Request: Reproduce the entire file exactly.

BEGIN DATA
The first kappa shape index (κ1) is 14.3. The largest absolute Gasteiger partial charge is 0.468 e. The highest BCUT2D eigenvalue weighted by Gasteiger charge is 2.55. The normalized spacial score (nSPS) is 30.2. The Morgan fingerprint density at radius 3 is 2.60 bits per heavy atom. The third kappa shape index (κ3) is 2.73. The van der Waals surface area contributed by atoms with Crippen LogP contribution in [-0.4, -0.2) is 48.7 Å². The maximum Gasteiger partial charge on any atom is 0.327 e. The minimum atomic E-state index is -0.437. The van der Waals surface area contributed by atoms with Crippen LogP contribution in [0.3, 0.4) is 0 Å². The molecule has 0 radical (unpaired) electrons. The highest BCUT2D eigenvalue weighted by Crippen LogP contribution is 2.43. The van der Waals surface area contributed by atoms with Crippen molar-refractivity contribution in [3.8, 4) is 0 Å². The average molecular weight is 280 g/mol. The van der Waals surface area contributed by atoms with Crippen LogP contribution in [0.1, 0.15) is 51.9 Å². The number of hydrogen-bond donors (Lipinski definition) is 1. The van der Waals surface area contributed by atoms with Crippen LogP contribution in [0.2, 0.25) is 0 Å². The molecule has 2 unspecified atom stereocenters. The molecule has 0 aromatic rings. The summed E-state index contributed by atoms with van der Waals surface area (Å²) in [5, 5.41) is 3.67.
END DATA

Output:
The first kappa shape index (κ1) is 14.3. The largest absolute Gasteiger partial charge is 0.468 e. The highest BCUT2D eigenvalue weighted by Gasteiger charge is 2.55. The normalized spacial score (nSPS) is 30.2. The Morgan fingerprint density at radius 3 is 2.60 bits per heavy atom. The third kappa shape index (κ3) is 2.73. The van der Waals surface area contributed by atoms with Crippen LogP contribution in [-0.4, -0.2) is 48.7 Å². The maximum Gasteiger partial charge on any atom is 0.327 e. The minimum atomic E-state index is -0.437. The van der Waals surface area contributed by atoms with Crippen LogP contribution in [0.3, 0.4) is 0 Å². The molecule has 0 radical (unpaired) electrons. The highest BCUT2D eigenvalue weighted by Crippen LogP contribution is 2.43. The van der Waals surface area contributed by atoms with Crippen molar-refractivity contribution in [3.8, 4) is 0 Å². The average molecular weight is 280 g/mol. The van der Waals surface area contributed by atoms with Crippen LogP contribution in [0.1, 0.15) is 51.9 Å². The number of hydrogen-bond donors (Lipinski definition) is 1. The van der Waals surface area contributed by atoms with Crippen LogP contribution in [0.2, 0.25) is 0 Å². The molecule has 2 unspecified atom stereocenters. The molecule has 0 aromatic rings. The summed E-state index contributed by atoms with van der Waals surface area (Å²) in [5, 5.41) is 3.67.